Mercado Modelo


Salvador's major arts and crafts shopping location. The Mercado Modelo can be defined as a ‘Model Market’ with its diversity of shops, where one can encounter the most varied types of arts and crafts representative of Bahia. There are 263 shops, amongst them, two restaurants and diverse mini-bars and mini-restaurants, distributed over two levels that occupy the neo-classic styled building, protected by IPHAN, the Patrimônio Histórico e Artístico Nacional (National Historic and Artistic Heritage), built in 1861 to be used as the third Customs House in Salvador. Recognized as one of the main tourist points of Salvador, located in the commercial district of the Cidade Baixa (Lower City), the Mercado Modelo is visited by 80% of the tourists that come to the city. A cultural and artistic space and a gathering place not only for shopping, the Mercado Modelo with its rodas de capoeira (dance-fight circles of Angolan ancestry), and sounds of the berimbaus (musical bows) and caxixis (woven basket shakers), portrays the spirit and animation of Bahia.

This is an unforgettable place to know in Salvador and a place where one can find arts and crafts and memorabilia of Bahia. Inaugurated on December 9, 1912, the Mercado Modelo functioned as the principal centre of supplies for the city of Salvador. It was the primary location for the commercialization of foods and general goods such as fruits, greens, meats, fowls, fish, flours, salted prawns, the freshly collected peppers, cigars of Recôncavo and cachaças (cane spirits) stored in artesenal containers from all over Bahia. Products that arrived from Recôncavo in the boats and from the small farms that surrounded the city.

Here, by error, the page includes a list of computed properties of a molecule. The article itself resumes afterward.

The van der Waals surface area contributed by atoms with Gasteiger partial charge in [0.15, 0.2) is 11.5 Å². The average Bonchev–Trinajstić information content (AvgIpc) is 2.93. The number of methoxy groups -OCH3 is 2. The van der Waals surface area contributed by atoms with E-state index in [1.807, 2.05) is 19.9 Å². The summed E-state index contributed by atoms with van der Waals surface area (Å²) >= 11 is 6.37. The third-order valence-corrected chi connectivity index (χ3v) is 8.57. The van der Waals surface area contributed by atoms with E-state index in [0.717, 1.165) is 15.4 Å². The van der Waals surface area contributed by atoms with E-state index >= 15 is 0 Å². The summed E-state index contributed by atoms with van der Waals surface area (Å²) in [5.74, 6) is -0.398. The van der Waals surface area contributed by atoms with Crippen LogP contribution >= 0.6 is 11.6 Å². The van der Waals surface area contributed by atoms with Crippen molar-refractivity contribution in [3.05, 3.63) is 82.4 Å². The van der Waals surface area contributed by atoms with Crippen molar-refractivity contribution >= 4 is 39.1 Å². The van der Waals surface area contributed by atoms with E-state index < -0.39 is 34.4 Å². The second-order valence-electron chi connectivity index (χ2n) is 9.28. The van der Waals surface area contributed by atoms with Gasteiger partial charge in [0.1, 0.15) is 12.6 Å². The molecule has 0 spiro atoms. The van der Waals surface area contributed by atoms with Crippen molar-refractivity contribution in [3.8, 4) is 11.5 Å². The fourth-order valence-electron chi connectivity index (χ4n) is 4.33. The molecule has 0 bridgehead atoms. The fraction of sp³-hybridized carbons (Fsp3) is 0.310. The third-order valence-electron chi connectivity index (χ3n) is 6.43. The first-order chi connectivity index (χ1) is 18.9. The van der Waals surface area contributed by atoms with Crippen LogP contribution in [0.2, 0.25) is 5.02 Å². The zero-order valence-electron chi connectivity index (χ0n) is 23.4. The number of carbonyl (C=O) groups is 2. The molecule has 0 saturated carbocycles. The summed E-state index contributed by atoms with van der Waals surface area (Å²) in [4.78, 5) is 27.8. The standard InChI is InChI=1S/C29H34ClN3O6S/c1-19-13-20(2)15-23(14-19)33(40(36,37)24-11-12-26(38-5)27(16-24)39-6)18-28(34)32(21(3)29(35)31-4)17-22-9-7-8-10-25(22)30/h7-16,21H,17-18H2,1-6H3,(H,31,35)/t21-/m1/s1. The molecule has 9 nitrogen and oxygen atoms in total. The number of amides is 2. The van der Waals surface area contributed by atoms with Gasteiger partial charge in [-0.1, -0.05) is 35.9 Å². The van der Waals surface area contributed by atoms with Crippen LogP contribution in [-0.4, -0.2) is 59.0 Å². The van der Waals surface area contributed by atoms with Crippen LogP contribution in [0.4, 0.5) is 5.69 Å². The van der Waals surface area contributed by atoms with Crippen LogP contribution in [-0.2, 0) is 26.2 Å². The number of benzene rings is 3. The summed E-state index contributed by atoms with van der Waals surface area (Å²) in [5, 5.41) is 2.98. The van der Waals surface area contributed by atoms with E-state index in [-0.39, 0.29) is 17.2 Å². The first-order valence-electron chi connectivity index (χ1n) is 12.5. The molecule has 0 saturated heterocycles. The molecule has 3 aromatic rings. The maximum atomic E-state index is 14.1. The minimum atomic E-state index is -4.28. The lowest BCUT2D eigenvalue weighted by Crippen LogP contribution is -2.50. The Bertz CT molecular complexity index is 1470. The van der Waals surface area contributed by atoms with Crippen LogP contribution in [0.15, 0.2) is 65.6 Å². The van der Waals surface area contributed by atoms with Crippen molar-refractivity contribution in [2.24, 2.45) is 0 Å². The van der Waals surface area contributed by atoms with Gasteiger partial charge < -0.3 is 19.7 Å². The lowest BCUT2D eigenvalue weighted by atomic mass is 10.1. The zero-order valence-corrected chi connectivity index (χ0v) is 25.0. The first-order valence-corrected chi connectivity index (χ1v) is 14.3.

The first permanent building that established the presence of the Mercado Modelo stood between the Casa da Alfândega (Customs House), nowadays the site of the School of Marine Aprentices, in front of the entrance ramp to the Mercado Modelo. In 1969, the original market construction was completely destroyed by fire. Only in 1971, after one more fire, the Mercado Modelo was changed to the Customs House, the impressive Federal building, and was declared a national historic and artistic monument by IPHAN in 1966. The building reproduces traditional neo-classic forms of the second half of the 19th Century, with a square architectural plan and circular construction behind, which served originaly as a docking point for the ships that transported goods.

With this change of location, and under pressure from CEASA and the supermarkets that started to proliferate in the cities, the Mercado Modelo changed its commercial focus from food and general products to the sale of handmade arts and crafts and products typical of Bahia, under adminstration by the Municipal Council. The history of the Mercado Modelo is marked by tragedies provoked by great fires. The last of those occured in 1984, already in the current building, that was totally restored in keeping with the original architectural plan. Some modifications were introduced, however, such as pre-moulded concrete forms, a covering of colonial tiles and new fire prevention equipment.